India drops buy Indian rules for technology products

India has dropped a rule banning private companies from buying electronics that weren’t at least partly made in India. The rule—which will still apply to government purchases—could have delayed or derailed expansion plans by global telecommunication and technology companies, which have long been among the biggest investors in Asia’s third-largest economy.

Critics said the sudden restrictions on how companies buy their electronics, first announced in February 2012, were unfeasible as India doesn’t have the manufacturing capability to build all the computers, cellular network equipment and printers it needs as its economy expands.

The announcement is the latest sign that as emerging markets fall out of favor with global investors and executives, New Delhi is feeling the pressure to open its markets more to attract the international capital it needs to jump start the economy.

India’s gross-domestic-product growth slipped to a decade low of 5% in the year ended in March and is expected to be 5% or lower this fiscal year. While it used to be one of the world’s hottest markets, India must now work harder to persuade companies and investors to park their cash there. It needs more foreign funds to help expand its economy, create employment and build its infrastructure.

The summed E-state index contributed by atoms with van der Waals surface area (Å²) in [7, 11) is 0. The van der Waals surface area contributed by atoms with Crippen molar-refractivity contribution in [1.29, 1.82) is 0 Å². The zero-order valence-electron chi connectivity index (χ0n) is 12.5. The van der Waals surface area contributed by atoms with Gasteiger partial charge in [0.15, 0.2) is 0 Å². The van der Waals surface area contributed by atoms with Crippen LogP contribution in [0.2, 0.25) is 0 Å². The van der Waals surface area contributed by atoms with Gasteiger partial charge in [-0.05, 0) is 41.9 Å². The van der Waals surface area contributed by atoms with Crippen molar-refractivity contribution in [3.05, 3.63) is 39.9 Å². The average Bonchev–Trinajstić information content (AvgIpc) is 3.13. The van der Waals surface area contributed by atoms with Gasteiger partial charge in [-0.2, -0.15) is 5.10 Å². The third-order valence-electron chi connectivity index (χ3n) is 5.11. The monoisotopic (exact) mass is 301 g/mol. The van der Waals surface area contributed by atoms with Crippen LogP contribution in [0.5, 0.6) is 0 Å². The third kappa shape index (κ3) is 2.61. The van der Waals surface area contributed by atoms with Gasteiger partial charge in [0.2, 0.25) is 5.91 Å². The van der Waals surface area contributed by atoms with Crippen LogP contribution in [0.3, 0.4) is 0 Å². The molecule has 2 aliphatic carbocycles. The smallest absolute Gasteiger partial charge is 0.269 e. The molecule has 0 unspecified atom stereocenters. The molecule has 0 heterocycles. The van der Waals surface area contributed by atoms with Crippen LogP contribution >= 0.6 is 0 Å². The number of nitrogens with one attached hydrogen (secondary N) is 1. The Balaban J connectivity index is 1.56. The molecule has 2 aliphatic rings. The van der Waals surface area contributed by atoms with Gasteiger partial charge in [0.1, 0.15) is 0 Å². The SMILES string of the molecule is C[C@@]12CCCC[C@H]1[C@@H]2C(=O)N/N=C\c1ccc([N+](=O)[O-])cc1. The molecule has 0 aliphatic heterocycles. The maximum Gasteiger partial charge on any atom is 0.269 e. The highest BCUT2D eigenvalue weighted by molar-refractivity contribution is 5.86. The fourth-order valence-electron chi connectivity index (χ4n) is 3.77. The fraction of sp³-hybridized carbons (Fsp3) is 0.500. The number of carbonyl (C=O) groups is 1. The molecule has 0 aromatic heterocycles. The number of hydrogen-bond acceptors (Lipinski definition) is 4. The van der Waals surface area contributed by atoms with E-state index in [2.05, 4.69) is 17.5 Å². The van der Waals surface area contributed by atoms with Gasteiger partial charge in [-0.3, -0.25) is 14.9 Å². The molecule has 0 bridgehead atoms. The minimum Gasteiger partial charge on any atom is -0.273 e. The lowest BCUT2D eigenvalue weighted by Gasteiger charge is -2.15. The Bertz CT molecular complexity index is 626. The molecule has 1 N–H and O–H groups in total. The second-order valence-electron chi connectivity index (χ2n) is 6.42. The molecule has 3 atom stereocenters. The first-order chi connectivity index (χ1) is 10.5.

In November, the country retreated from another restriction when it decided to drop a proposal to limit foreign investment in pharmaceutical companies. New Delhi announced earlier this month that it is considering allowing foreign investment in Internet retailers that sell products directly to consumers.

India has announced a number of measures in the past 18 months aimed at bringing in long-term foreign investment to help finance its current-account deficit. In July, it decided to allow full foreign ownership in telecommunication companies and supermarket chains for the first time. India’s decision to drop the “buy Indian” rules comes after global and local executives said that many of the electronic goods crucial to India’s growth aren’t currently made in India.

The Buy Indian requirement said that electronics purchased in India must include locally made components accounting for at least 30% of the total value of the product. That figure would be lifted to 100% by 2020. For information-technology-related products such as computers and printers, the local content requirement was to start at 25% and be raised to 45% within five years.

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